When I heard that legendary hip-hop artist and social activist Tupac Shakur was to be the subject of a biopic, following the box-office success of Straight Outta Compton, it seemed like Hollywood had finally realized that hip-hop could be at the forefront of cinema as well as of music. With the likes of 50 Cent, Biggie Smalls, and Eminem already having their own movies, I was ecstatic that Tupac’s story was coming to the silver screen.
All Eyez on Me director Benny Boom had an impossible task: to tell “the untold story” of one of the greatest, most famous hip-hop artists ever in two and a half hours, giving longtime fans a fulfilling depiction of their hero while entertaining newcomers. Stepping into the theater as a student of hip-hop, I was disappointed after fifteen minutes. The entire narrative is framed by one of the iconic interviews filmed while Tupac was in jail—an interview that was broadcast nationally in Tupac’s prime and is easily found online.
The son of a Black Panther, Tupac moved from New York to Maryland and attended art school, where he began developing a love of poetry, acting, and rap music. He was taught to speak his mind and never hide his truth. I did like the brief history of Pac’s childhood, but it felt like it could have gone deeper, and on the film’s opening weekend, Jada Pinkett Smith—one of Tupac’s closest friends growing up—ripped the film apart on Twitter, saying that it was completely inaccurate, especially about their relationship.
Still, I gave Boom the benefit of the doubt for skimming over Tupac’s childhood, holding onto hope that the story of his adult life would be the untold story I was hungry to see. Unfortunately, there was nothing special about the next two hours, either. It was all a quick overview of what any mainstream fan would already know. I could string together a rough version of the movie with YouTube clips, and I noted several times when the actor portraying Tupac, Demetrius Shipp Jr., was just imitating interviews that were all over the Internet.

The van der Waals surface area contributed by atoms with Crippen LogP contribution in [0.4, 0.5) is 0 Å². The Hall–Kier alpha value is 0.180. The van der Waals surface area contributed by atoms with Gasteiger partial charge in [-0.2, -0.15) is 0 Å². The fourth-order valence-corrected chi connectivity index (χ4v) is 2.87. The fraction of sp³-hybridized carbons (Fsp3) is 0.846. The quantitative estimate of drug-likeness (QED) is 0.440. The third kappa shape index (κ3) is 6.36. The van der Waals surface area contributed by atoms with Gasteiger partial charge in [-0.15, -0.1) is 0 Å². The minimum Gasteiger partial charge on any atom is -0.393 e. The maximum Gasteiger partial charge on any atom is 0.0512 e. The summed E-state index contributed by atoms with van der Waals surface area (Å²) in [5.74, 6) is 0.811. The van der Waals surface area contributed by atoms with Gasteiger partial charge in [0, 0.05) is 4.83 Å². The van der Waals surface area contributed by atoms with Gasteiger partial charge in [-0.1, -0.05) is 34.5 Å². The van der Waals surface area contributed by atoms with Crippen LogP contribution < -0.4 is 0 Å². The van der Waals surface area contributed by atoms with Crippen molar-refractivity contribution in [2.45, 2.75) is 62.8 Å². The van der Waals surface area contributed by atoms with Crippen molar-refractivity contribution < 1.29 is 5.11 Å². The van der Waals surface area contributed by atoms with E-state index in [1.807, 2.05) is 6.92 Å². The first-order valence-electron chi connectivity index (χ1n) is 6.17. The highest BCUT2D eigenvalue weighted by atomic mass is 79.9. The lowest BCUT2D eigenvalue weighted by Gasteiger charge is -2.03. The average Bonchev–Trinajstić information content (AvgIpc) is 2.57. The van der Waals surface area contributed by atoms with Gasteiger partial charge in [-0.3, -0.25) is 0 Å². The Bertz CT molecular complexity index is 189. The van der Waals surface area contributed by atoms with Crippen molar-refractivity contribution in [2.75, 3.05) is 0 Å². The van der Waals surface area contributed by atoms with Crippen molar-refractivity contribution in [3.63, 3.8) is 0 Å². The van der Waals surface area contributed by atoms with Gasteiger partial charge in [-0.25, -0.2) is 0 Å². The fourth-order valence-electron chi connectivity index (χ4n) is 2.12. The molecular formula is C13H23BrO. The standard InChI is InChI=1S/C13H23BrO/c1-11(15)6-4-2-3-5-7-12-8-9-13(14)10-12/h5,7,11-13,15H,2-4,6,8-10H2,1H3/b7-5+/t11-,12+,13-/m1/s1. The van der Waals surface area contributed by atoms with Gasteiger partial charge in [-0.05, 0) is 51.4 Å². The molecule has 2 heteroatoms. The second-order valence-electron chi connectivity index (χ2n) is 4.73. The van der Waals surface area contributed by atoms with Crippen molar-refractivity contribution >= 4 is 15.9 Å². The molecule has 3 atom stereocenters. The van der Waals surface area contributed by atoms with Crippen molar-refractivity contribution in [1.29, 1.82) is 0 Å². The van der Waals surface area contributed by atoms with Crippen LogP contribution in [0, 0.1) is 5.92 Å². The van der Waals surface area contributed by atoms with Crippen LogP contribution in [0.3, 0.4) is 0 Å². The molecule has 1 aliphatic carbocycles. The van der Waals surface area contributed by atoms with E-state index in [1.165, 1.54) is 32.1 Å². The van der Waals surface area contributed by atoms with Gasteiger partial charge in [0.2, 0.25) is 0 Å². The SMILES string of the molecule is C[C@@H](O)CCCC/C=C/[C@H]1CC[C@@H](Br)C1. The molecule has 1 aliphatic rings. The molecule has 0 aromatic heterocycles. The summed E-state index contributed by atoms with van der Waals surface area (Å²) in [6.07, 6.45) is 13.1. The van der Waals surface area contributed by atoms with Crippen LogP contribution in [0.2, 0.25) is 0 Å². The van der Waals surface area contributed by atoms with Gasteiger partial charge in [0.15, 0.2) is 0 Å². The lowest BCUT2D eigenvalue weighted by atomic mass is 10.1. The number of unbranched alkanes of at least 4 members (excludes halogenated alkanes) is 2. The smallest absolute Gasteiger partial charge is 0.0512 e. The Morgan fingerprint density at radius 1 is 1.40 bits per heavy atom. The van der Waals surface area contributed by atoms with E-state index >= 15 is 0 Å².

One of the best things about this film is that Shipp looks exactly like Tupac. Exactly. If you just watched the trailer, you’d think this was an Oscar-worthy performance, but the actual film runs into several roadblocks. This is the actor’s first movie ever, and there’s a lot more to bringing someone back to life than looking like him. Shipp and Boom fell short in capturing who Tupac was.
The film has other distasteful aspects, such as the real Snoop Dogg’s voice being dubbed over that of Jarrett Ellis, the novice actor who plays him. It almost resembled an old kung fu flick badly dubbed into English. And Suge Knight is made to seem like a savior to Tupac—a friendly neighborhood businessman and accountant who might get a little grumpy if you cross him. No. This was Suge Knight, one of the most notorious leaders of the West Coast hip-hop movement, who fueled the fire of the East Coast-West Coast beef war that took the lives of two great artists: Biggie Smalls and Tupac (spoiler alert: he dies at the end).
Leaving the theater, I felt cheated. I thought I was going to learn more about one of hip-hop’s heroes, beyond what has already been portrayed in the media. If we were going to learn about Tupac the artist and Tupac the activist, there should have been a major focus on his THUG Life philosophy, which not only turned a negative into a positive but was also part of an underground movement to promote peace within rival gang communities. THUG Life was the mantra that Tupac spread across the mainstream, empowering black and underrepresented communities to seek more out of life than what was allotted to them.
There are many other aspects of Tupac’s life that should have been more of a focus, but instead, one of the most anticipated movies of the summer turned out as a superficial overview of things we already knew. If you are new to hip-hop, this movie will catch you up on the main bullet points of one of the titans of the genre’s golden age, but it falls short in terms of music, narrative, and truth. Tupac Amaru Shakur deserved better.